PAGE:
The association also revealed the beneficiary of the 2019 Technicolor Clyde Gilmour Award. This year’s prize winner Michele Maheux, former TIFF executive director and COO, selected Colombian-Canadian filmmaker Lina Rodriguez as the recipient of the award’s $50,000 in services from Technicolor Creative Services. Elsewhere, the Stella Artois Jay Scott Prize for an Emerging Artist will be announced at a later date, walking away with a $10,000 award at the TFCA’s annual gala, which will be hosted by TIFF artistic director and co-head Cameron Bailey.

Other winners feted by the TFCA include: Parasite from Bong Joon-Ho, which won Best Picture, Best Director and Best Foreign Film; The Irishman from Martin Scorsese, which walked away with Best Screenplay; Booksmart from director Olivia Wilde, which was crowned Best First Feature; American Factory, which won the association’s Allan King Documentary Film Award; and Missing Link, winner of the group’s Best Animated Feature. Adam Driver and Lupita Nyong’o both walked away with best actor and actress for Marriage Story and Us, respectively. Members also chose Laura Dern as the winner of Best Supporting Actress for Marriage Story, while Brad Pitt won Best Supporting Actor for Once Upon a Time in Hollywood.

On the TV side, Canadian comedy Schitt’s Creek received its second Best Comedy Series nomination from the Critics’ Choice Awards. Last year, the series earned a nod against Atlanta, Barry, The Good Place, The Middle, The Marvelous Mrs. Maisel, The Kominsky Method and One Day at a Time.

Going into the 25th edition of the awards, the hit comedy series, which airs on POP TV in the U.S. and CBC in Canada, is up for five prizes. Eugene Levy and Catherine O’Hara both secured nominations in the best actor and actress in a comedy series, while co-creator and showrunner Dan Levy is in the best supporting actor in a comedy series section and star Annie Murphy is up for best supporting actress in a comedy series section.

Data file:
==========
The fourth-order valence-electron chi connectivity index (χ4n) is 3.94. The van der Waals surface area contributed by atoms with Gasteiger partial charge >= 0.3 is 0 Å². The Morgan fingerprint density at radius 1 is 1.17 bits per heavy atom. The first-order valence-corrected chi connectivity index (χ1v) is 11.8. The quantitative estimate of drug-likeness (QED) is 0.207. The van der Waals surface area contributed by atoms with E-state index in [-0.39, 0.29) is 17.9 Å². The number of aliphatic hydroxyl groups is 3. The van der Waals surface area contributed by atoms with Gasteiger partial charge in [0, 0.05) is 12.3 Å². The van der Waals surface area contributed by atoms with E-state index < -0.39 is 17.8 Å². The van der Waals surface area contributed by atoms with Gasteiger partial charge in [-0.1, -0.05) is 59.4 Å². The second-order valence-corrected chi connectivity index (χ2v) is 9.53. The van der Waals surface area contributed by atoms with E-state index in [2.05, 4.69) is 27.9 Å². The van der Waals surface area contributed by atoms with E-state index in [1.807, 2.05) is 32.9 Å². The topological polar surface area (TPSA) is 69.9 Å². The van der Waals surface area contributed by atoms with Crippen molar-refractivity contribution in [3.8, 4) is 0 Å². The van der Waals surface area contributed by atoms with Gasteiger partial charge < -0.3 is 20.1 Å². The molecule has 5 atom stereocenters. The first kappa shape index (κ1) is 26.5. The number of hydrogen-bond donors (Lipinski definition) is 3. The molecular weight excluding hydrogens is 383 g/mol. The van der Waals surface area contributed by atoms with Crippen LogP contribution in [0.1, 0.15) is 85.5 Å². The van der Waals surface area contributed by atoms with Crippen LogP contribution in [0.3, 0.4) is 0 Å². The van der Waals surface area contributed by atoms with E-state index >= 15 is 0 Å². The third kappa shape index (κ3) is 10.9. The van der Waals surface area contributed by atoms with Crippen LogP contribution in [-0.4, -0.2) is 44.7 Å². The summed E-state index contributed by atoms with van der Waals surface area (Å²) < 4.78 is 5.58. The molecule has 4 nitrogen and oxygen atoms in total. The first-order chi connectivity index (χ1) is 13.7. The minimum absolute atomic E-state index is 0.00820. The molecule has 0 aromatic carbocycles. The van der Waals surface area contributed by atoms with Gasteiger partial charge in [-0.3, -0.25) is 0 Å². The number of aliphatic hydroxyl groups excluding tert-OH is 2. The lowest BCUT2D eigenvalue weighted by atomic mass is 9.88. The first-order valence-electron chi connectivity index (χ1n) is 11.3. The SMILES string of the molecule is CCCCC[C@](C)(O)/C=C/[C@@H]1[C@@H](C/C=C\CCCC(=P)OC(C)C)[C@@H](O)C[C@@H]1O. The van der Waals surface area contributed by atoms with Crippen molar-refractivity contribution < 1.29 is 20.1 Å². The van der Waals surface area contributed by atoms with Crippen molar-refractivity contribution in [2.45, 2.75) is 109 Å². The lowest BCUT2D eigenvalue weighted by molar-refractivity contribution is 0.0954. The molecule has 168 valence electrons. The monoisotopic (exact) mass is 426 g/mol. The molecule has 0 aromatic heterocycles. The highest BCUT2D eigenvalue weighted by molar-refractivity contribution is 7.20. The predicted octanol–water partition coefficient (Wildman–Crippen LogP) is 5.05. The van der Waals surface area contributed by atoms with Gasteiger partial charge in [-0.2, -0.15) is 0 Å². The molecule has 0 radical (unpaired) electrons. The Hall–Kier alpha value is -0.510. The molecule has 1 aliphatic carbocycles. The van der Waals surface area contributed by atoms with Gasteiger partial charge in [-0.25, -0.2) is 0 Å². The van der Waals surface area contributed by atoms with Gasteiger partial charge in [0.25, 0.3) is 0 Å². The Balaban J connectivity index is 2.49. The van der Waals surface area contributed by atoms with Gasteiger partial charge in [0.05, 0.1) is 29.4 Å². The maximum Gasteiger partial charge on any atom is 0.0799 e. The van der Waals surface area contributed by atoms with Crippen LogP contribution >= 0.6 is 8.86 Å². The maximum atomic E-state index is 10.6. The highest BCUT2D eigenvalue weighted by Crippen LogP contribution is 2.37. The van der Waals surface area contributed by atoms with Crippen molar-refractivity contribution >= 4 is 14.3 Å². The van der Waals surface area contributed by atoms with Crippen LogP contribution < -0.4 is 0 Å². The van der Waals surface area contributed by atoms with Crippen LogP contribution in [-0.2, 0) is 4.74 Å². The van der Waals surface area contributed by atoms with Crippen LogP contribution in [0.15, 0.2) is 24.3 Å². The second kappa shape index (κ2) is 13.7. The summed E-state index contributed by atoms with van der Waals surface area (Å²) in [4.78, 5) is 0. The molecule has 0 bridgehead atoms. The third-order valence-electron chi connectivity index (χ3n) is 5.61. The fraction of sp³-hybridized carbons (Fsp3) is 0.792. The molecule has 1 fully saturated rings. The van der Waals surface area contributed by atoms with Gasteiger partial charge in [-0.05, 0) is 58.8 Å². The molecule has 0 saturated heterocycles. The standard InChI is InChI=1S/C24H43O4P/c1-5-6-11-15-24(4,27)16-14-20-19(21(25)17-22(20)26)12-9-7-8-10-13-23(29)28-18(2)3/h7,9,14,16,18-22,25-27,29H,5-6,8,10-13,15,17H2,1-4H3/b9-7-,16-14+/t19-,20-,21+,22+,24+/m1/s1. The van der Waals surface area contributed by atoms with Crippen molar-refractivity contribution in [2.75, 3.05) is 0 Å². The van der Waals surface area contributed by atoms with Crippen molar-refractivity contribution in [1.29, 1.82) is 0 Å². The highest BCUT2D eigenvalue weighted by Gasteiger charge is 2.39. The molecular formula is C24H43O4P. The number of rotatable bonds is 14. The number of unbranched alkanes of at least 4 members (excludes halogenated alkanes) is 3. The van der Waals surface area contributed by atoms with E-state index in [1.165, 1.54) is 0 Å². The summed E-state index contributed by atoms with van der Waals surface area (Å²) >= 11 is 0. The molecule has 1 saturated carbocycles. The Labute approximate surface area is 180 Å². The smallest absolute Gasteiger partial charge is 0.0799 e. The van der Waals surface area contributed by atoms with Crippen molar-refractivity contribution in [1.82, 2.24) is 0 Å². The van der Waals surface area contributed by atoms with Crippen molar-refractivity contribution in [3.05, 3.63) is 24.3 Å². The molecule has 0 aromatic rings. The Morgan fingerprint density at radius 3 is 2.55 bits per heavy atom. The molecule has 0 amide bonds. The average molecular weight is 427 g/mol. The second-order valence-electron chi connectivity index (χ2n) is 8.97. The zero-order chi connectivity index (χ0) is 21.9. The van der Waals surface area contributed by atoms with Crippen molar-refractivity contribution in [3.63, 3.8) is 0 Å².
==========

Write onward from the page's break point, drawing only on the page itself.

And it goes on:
And as of this morning, Joker, which sees Bron Creative’s Aaron L. Gilbert and Jason Cloth serve as executive producers via a $100-million, six-picture co-financing deal with Warner Bros. Pictures, picked up four Golden Globe nods. The featuring starring Joaquin Phoenix is up for Best Motion Picture – Drama, Best Actor in a Motion Picture – Drama for Phoenix, Best Director – Motion Picture for director Todd Phillips and Best Original Score – Motion Picture. Bombshell, another Bron production, also saw Charlize Theron receive a nomination for Best Performance by an Actress in a Motion Picture – Drama, while Margot Robbie earned a nomination in Best Performance by an Actress in a Supporting Role in Any Motion Picture.

Bron is also involved with The Morning Show (AppleTV+) via its Media Res venture. The series is up for Best Television Series – Drama, with Jennifer Aniston and Reese Witherspoon tied for Best Performance by an Actress in a Television Series – Drama.

Image of Deraspe courtesy of WFF